Needle Fear: Implications for Flu Jabs and Vaccinations?
Trypanophobia, or fear of needles, affects an estimated 10% of people. Yet it was only recognized as a specific phobia by the DSM (Diagnostic and Statistical Manual) in the 1994 4th Edition. The disorder is generally referred to simply as “needle phobia” by the general population, but is specific to medical needles. Trypanophobia is a serious condition that must be treated, as it could eventually lead you to miss out on needed medical care.
Symptoms of Trypanophobia
If you have trypanophobia, you may dread receiving medical care, particularly injections. When you are required to undergo a medical procedure, you are likely to experience high blood pressure and an elevated heart rate in the hours and days leading up to your procedure. However, at the time of the event, your blood pressure may rapidly drop. You may even faint.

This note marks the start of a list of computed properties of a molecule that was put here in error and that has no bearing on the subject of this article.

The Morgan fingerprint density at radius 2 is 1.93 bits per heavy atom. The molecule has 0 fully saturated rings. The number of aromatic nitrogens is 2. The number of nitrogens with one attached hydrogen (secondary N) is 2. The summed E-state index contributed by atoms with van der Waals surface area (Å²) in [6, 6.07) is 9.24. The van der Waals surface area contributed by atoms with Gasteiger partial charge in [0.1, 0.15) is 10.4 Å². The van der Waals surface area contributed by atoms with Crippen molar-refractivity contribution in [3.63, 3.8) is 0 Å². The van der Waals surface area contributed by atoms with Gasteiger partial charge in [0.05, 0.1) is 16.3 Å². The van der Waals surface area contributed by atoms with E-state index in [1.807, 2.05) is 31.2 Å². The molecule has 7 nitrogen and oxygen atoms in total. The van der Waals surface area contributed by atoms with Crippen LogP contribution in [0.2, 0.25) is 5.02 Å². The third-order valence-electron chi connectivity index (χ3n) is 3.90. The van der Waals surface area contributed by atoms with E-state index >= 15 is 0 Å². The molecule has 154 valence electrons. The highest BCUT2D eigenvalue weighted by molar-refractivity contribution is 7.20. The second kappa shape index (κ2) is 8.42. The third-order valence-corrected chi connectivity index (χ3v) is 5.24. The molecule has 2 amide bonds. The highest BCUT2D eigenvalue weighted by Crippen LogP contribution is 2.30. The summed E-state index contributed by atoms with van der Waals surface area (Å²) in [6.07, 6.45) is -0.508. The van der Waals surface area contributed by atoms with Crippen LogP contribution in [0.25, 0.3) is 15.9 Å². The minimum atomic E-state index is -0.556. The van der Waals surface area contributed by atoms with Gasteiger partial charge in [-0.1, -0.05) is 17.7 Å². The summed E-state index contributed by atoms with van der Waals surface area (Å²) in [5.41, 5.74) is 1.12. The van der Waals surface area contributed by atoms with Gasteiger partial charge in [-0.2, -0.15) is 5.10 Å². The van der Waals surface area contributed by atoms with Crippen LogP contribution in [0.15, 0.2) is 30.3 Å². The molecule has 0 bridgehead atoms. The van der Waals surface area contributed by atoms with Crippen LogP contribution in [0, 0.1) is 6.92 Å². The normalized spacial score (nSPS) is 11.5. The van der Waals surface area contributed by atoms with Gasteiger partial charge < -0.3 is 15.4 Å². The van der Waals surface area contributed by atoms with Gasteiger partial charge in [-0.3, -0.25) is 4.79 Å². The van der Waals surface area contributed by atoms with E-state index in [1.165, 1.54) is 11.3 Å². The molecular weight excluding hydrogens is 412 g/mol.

Causes of Trypanophobia
Scientists are still unsure precisely what causes needle phobia. It seems to be inherited, as an estimated 80% of those who have the condition have a close relative that suffers from the same phobia. However, it is possible that the fear is learned rather than biologically inherited. Some evolutionary psychologists believe that the fear may be rooted in an ancient survival technique. Puncture wounds could be deadly, particularly in the days before modern antibiotics. It is possible that a fear of puncturing the skin was an evolutionary adaptation.
Cognitive-behavioral therapy has been highly effective in treating trypanophobia. Through techniques such as systematic desensitization, the client can gradually learn to tolerate needles. At Anxiety house we have experts in the treatment if needle and blood phobias.
Source: Abount.com: Trypanophobia, Fear of Needles by Lisa Fritscher, May 16, 2014: Original source: Hamilton, James G. “Needle phobia: a neglected diagnosis.” Journal of Family Practice. August, 1995. June 28, 2008.
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